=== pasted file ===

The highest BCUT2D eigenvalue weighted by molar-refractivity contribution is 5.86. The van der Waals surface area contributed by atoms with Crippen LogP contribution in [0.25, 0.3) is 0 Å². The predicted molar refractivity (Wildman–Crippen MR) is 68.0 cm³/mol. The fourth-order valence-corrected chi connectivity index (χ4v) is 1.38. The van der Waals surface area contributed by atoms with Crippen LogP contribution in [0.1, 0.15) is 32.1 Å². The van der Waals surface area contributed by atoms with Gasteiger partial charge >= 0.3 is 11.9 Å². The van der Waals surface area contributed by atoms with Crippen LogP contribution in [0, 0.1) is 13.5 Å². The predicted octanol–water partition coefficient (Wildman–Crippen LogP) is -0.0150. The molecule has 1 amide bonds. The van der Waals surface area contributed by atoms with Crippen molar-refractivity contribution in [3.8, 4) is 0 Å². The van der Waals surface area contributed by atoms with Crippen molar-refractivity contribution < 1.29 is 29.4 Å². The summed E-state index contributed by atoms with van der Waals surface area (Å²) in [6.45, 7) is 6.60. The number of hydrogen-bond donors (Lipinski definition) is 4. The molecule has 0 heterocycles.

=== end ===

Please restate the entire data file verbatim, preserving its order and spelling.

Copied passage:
The highest BCUT2D eigenvalue weighted by molar-refractivity contribution is 5.86. The van der Waals surface area contributed by atoms with Crippen LogP contribution in [0.25, 0.3) is 0 Å². The predicted molar refractivity (Wildman–Crippen MR) is 68.0 cm³/mol. The fourth-order valence-corrected chi connectivity index (χ4v) is 1.38. The van der Waals surface area contributed by atoms with Crippen LogP contribution in [0.1, 0.15) is 32.1 Å². The van der Waals surface area contributed by atoms with Gasteiger partial charge >= 0.3 is 11.9 Å². The van der Waals surface area contributed by atoms with Crippen LogP contribution in [0, 0.1) is 13.5 Å². The predicted octanol–water partition coefficient (Wildman–Crippen LogP) is -0.0150. The molecule has 1 amide bonds. The van der Waals surface area contributed by atoms with Crippen molar-refractivity contribution in [3.8, 4) is 0 Å². The van der Waals surface area contributed by atoms with Crippen molar-refractivity contribution < 1.29 is 29.4 Å². The summed E-state index contributed by atoms with van der Waals surface area (Å²) in [6.45, 7) is 6.60. The number of hydrogen-bond donors (Lipinski definition) is 4. The molecule has 0 heterocycles.